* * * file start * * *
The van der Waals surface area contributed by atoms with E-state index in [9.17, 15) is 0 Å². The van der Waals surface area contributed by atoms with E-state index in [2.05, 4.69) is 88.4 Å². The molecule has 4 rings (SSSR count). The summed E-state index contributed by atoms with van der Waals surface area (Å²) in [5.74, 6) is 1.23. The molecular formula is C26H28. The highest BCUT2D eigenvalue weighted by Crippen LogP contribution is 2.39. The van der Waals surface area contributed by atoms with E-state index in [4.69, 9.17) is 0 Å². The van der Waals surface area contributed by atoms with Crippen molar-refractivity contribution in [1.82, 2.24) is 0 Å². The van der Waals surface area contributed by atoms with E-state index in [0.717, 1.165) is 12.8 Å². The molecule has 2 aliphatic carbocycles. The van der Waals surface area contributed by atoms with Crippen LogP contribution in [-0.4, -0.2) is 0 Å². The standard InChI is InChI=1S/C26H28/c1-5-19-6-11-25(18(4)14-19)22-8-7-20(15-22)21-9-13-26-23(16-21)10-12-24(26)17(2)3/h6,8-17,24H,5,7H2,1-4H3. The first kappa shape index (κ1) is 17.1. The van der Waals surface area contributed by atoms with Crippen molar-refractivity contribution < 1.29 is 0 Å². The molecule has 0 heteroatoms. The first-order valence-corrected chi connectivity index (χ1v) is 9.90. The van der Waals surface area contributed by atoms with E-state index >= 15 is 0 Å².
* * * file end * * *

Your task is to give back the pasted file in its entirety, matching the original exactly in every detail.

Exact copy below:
The van der Waals surface area contributed by atoms with E-state index in [9.17, 15) is 0 Å². The van der Waals surface area contributed by atoms with E-state index in [2.05, 4.69) is 88.4 Å². The molecule has 4 rings (SSSR count). The summed E-state index contributed by atoms with van der Waals surface area (Å²) in [5.74, 6) is 1.23. The molecular formula is C26H28. The highest BCUT2D eigenvalue weighted by Crippen LogP contribution is 2.39. The van der Waals surface area contributed by atoms with E-state index in [4.69, 9.17) is 0 Å². The van der Waals surface area contributed by atoms with Crippen molar-refractivity contribution in [1.82, 2.24) is 0 Å². The van der Waals surface area contributed by atoms with E-state index in [0.717, 1.165) is 12.8 Å². The molecule has 2 aliphatic carbocycles. The van der Waals surface area contributed by atoms with Crippen LogP contribution in [-0.4, -0.2) is 0 Å². The standard InChI is InChI=1S/C26H28/c1-5-19-6-11-25(18(4)14-19)22-8-7-20(15-22)21-9-13-26-23(16-21)10-12-24(26)17(2)3/h6,8-17,24H,5,7H2,1-4H3. The first kappa shape index (κ1) is 17.1. The van der Waals surface area contributed by atoms with Crippen molar-refractivity contribution < 1.29 is 0 Å². The molecule has 0 heteroatoms. The first-order valence-corrected chi connectivity index (χ1v) is 9.90. The van der Waals surface area contributed by atoms with E-state index >= 15 is 0 Å².